What is of great concern to the commercial farming industry is stock theft, with 689 reported cases during the past three months in the province of Mpumalanga alone. More worrisome is the arbitrary use of hunting dogs on private farms (without the consent of the farmer in most instances). Dog packs under the control of syndicates bet huge amounts of money on how many animals (both wild and sometimes domestic) can be killed by the dogs. Some farmers’ properties are arbitrarily invaded by the syndicates and farmers who complain are told to keep away otherwise their farms will be destroyed and their grazing burnt. Eleven people were murdered in the past three months on farms: four were farm owners.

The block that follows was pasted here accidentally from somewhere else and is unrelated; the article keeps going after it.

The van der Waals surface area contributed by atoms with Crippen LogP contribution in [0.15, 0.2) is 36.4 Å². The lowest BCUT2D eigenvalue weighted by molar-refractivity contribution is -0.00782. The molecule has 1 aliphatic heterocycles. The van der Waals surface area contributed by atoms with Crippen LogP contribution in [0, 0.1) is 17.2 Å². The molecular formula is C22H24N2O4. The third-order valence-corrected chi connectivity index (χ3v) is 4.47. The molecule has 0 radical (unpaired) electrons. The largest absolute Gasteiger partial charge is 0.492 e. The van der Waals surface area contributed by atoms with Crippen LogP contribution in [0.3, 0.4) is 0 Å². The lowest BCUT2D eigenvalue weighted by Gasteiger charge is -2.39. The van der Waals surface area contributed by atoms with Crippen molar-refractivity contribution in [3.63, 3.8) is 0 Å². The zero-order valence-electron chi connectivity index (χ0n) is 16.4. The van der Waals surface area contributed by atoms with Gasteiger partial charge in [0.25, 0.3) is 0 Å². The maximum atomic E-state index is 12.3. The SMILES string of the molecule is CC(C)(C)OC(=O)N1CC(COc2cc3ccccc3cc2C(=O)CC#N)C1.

More than 2170 police vehicles in Gauteng province are out of order, 763 more than in November last year. This makes a third of Gauteng’s police vehicles immobile, unrepaired. More than 208 000 DNA tests are awaiting processing, with specific reference to murder and rape cases. Minister Cele says the current situation gives him “sleepless nights” but these are crocodile worries. There are critical vacancies in the police forensic laboratories but ads for these jobs specify that affirmative action applicants need only apply. This rules out whites as candidates for these important jobs. Detectives complain they cannot work properly – their departments are so starved of support and finance that they have to pay for their own uniforms, for finger printing powder and even for flashlights. They pay if they get a flat tire, and they pay to fill up at the local petrol station. There is zero leadership in the SA police force, it is reported. (Rapport 21 March 2021)